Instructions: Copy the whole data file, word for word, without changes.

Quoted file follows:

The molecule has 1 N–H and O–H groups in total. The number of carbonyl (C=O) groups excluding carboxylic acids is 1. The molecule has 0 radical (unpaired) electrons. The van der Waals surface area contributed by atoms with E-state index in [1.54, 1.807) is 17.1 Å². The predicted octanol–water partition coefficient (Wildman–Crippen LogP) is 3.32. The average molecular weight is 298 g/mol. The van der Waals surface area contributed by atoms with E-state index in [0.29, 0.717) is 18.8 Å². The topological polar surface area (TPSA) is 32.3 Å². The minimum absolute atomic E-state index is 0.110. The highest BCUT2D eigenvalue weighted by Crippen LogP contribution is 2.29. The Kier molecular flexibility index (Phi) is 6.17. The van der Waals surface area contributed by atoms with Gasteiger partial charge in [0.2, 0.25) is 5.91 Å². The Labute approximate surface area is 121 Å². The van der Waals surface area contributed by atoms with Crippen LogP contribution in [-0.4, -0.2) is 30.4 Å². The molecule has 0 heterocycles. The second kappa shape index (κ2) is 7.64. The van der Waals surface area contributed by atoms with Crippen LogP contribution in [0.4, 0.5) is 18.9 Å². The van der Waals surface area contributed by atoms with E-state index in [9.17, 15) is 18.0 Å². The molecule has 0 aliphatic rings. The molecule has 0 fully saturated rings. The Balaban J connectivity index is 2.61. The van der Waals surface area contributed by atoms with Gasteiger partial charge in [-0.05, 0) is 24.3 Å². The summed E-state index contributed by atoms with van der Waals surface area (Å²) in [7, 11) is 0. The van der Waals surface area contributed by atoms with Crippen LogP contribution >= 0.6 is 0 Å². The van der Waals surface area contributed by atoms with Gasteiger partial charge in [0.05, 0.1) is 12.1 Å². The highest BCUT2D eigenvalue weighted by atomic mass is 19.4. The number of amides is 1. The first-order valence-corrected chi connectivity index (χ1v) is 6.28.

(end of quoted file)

The molecule has 1 N–H and O–H groups in total. The number of carbonyl (C=O) groups excluding carboxylic acids is 1. The molecule has 0 radical (unpaired) electrons. The van der Waals surface area contributed by atoms with E-state index in [1.54, 1.807) is 17.1 Å². The predicted octanol–water partition coefficient (Wildman–Crippen LogP) is 3.32. The average molecular weight is 298 g/mol. The van der Waals surface area contributed by atoms with E-state index in [0.29, 0.717) is 18.8 Å². The topological polar surface area (TPSA) is 32.3 Å². The minimum absolute atomic E-state index is 0.110. The highest BCUT2D eigenvalue weighted by Crippen LogP contribution is 2.29. The Kier molecular flexibility index (Phi) is 6.17. The van der Waals surface area contributed by atoms with Gasteiger partial charge in [0.2, 0.25) is 5.91 Å². The Labute approximate surface area is 121 Å². The van der Waals surface area contributed by atoms with Crippen LogP contribution in [-0.4, -0.2) is 30.4 Å². The molecule has 0 heterocycles. The second kappa shape index (κ2) is 7.64. The van der Waals surface area contributed by atoms with Crippen LogP contribution in [0.4, 0.5) is 18.9 Å². The van der Waals surface area contributed by atoms with E-state index in [9.17, 15) is 18.0 Å². The molecule has 0 aliphatic rings. The molecule has 0 fully saturated rings. The Balaban J connectivity index is 2.61. The van der Waals surface area contributed by atoms with Gasteiger partial charge in [-0.05, 0) is 24.3 Å². The summed E-state index contributed by atoms with van der Waals surface area (Å²) in [7, 11) is 0. The van der Waals surface area contributed by atoms with Crippen LogP contribution >= 0.6 is 0 Å². The van der Waals surface area contributed by atoms with Gasteiger partial charge in [0.05, 0.1) is 12.1 Å². The highest BCUT2D eigenvalue weighted by atomic mass is 19.4. The number of amides is 1. The first-order valence-corrected chi connectivity index (χ1v) is 6.28.